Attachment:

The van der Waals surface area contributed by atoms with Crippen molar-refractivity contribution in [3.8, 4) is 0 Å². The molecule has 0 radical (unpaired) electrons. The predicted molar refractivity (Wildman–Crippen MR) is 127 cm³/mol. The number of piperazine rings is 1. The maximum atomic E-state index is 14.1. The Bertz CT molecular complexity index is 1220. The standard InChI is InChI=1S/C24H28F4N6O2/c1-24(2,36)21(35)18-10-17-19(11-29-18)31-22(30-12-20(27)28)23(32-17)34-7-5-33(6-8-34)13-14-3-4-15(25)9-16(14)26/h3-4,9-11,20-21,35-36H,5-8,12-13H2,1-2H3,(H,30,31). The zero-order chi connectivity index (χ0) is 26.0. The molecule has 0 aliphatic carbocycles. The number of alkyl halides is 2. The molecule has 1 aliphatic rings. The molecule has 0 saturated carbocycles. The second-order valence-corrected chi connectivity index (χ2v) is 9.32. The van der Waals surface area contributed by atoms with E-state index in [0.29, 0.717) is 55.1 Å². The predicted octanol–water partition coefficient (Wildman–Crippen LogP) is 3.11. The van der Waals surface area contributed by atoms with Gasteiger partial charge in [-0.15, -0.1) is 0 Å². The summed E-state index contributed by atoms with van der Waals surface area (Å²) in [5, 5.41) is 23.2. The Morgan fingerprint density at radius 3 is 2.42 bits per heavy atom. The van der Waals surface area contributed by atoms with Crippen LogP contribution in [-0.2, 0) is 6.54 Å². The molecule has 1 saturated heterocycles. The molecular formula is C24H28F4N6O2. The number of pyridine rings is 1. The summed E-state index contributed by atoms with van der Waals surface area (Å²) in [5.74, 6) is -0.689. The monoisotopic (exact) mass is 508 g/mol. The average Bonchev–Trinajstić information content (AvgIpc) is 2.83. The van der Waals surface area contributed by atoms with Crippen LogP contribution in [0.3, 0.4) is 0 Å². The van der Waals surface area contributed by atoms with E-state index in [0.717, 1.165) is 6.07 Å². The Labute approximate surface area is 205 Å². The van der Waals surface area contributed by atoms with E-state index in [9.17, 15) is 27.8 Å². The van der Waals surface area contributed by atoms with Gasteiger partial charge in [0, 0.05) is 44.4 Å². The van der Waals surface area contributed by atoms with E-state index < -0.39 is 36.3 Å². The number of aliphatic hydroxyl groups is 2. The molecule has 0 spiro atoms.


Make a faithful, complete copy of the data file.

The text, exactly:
The van der Waals surface area contributed by atoms with Crippen molar-refractivity contribution in [3.8, 4) is 0 Å². The molecule has 0 radical (unpaired) electrons. The predicted molar refractivity (Wildman–Crippen MR) is 127 cm³/mol. The number of piperazine rings is 1. The maximum atomic E-state index is 14.1. The Bertz CT molecular complexity index is 1220. The standard InChI is InChI=1S/C24H28F4N6O2/c1-24(2,36)21(35)18-10-17-19(11-29-18)31-22(30-12-20(27)28)23(32-17)34-7-5-33(6-8-34)13-14-3-4-15(25)9-16(14)26/h3-4,9-11,20-21,35-36H,5-8,12-13H2,1-2H3,(H,30,31). The zero-order chi connectivity index (χ0) is 26.0. The molecule has 0 aliphatic carbocycles. The number of alkyl halides is 2. The molecule has 1 aliphatic rings. The molecule has 0 saturated carbocycles. The second-order valence-corrected chi connectivity index (χ2v) is 9.32. The van der Waals surface area contributed by atoms with E-state index in [0.29, 0.717) is 55.1 Å². The predicted octanol–water partition coefficient (Wildman–Crippen LogP) is 3.11. The van der Waals surface area contributed by atoms with Gasteiger partial charge in [-0.15, -0.1) is 0 Å². The summed E-state index contributed by atoms with van der Waals surface area (Å²) in [5, 5.41) is 23.2. The Morgan fingerprint density at radius 3 is 2.42 bits per heavy atom. The van der Waals surface area contributed by atoms with Crippen LogP contribution in [-0.2, 0) is 6.54 Å². The molecule has 1 saturated heterocycles. The molecular formula is C24H28F4N6O2. The number of pyridine rings is 1. The summed E-state index contributed by atoms with van der Waals surface area (Å²) in [5.74, 6) is -0.689. The monoisotopic (exact) mass is 508 g/mol. The average Bonchev–Trinajstić information content (AvgIpc) is 2.83. The van der Waals surface area contributed by atoms with Crippen LogP contribution in [0.3, 0.4) is 0 Å². The van der Waals surface area contributed by atoms with E-state index in [0.717, 1.165) is 6.07 Å². The Labute approximate surface area is 205 Å². The van der Waals surface area contributed by atoms with E-state index in [9.17, 15) is 27.8 Å². The van der Waals surface area contributed by atoms with Gasteiger partial charge in [0, 0.05) is 44.4 Å². The van der Waals surface area contributed by atoms with E-state index < -0.39 is 36.3 Å². The number of aliphatic hydroxyl groups is 2. The molecule has 0 spiro atoms.